Some deep breathing in the Donald Trump era, now officially under way, may keep us all from burning out under the constant barrage of horrible news in our social media feeds.
If there’s a gift in Trump’s victory, it’s the new generation of activists across a swelling cross-section of communities united in common cause against hate – yes, even saffron-robed monks. Zen types are pushing back against the presumption that places like Buddhist temples, yoga studios and mindfulness centres should be apolitical.
Yoga-heads, mindfulness junkies and Buddhists continent-wide, many of whom got off their meditation cushions to join the Women’s March on Washington and marches across the U.S., have been grappling with how best to overcome all-consuming Trump-induced fear and despair.
Sending love is a biggie. Practising “loving kindness” for all living beings – including those politicians and voters in your own and other countries you disagree with – is a basic tenet of not only Buddhism, but most religions.
Still, even spiritual types may find it tough to put Trump in that "universal compassion" circle of love. He suffers from the pretty common delusions of greed and ignorance. But while he’s taking those ills to new heights, Zen philosophy teaches us to see their seeds in our own lives.
When Rob Ford was our mayor, I sat in on meditations on compassion guided by a Buddhist teacher, where we learned to wish happiness to all those we “hated.” That triggered some wacky dreams about hanging out at the movies eating popcorn with Ford, and afterwards I couldn’t casually say I hated the guy any more. I just didn’t agree with his politics.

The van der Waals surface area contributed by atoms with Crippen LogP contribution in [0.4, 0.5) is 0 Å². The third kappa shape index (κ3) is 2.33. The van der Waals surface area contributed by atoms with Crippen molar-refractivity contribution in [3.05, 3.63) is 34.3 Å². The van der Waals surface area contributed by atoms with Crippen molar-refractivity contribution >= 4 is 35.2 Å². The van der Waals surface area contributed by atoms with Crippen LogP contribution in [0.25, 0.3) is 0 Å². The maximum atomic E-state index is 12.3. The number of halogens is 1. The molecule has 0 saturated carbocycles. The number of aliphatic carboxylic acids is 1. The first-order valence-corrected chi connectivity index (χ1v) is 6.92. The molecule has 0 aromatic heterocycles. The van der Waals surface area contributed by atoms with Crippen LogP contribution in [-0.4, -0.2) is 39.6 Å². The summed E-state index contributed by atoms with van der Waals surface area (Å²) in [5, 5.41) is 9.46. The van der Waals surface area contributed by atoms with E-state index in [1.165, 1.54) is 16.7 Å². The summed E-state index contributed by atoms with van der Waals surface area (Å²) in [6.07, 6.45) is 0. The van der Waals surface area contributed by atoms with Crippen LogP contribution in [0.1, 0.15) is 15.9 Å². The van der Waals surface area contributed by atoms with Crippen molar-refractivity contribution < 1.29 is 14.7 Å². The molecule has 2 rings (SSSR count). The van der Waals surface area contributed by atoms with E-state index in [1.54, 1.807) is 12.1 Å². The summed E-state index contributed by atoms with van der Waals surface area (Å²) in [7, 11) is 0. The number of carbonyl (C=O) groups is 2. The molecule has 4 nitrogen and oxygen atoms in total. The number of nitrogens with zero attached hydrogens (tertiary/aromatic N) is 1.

Finding compassion for those we’d otherwise dismiss as crazy or evil may be the key to overcoming the political polarization that’s fuelled the Trump phenomenon, writes Oliver Burkeman, author of The Antidote: Happiness For People Who Can’t Stand Positive Thinking.
Zen priest Angel Kyodo Williams does a lot of work supporting activists by training them in meditation and mindfulness practices. She explains that, “In social justice work the only option is loving everyone. Otherwise there is no path to real change.
“Whether we’re leaning toward the spiritual community or the activist community,” she says, “what we need is the combination of a mind that wants to change the world and a mind that is steady, clear-seeing and seeks change from a place of love rather than from a place of anger.”
In the global Buddhist playbook, there’s been a range of responses to political turmoil, from basic meditating for world peace all the way through to self-immolation. There’s got to be something in the middle for everyone.
As monk-scholar Bhikkhu Bodhi urges, we all need to become “more visible advocates for peace, basic sanity and social justice.” I’d tack onto that the planet.
Karma will level things out for Trump. If Buddha were tweeting today, he’d no doubt try to remind us all that #Lovewins, right?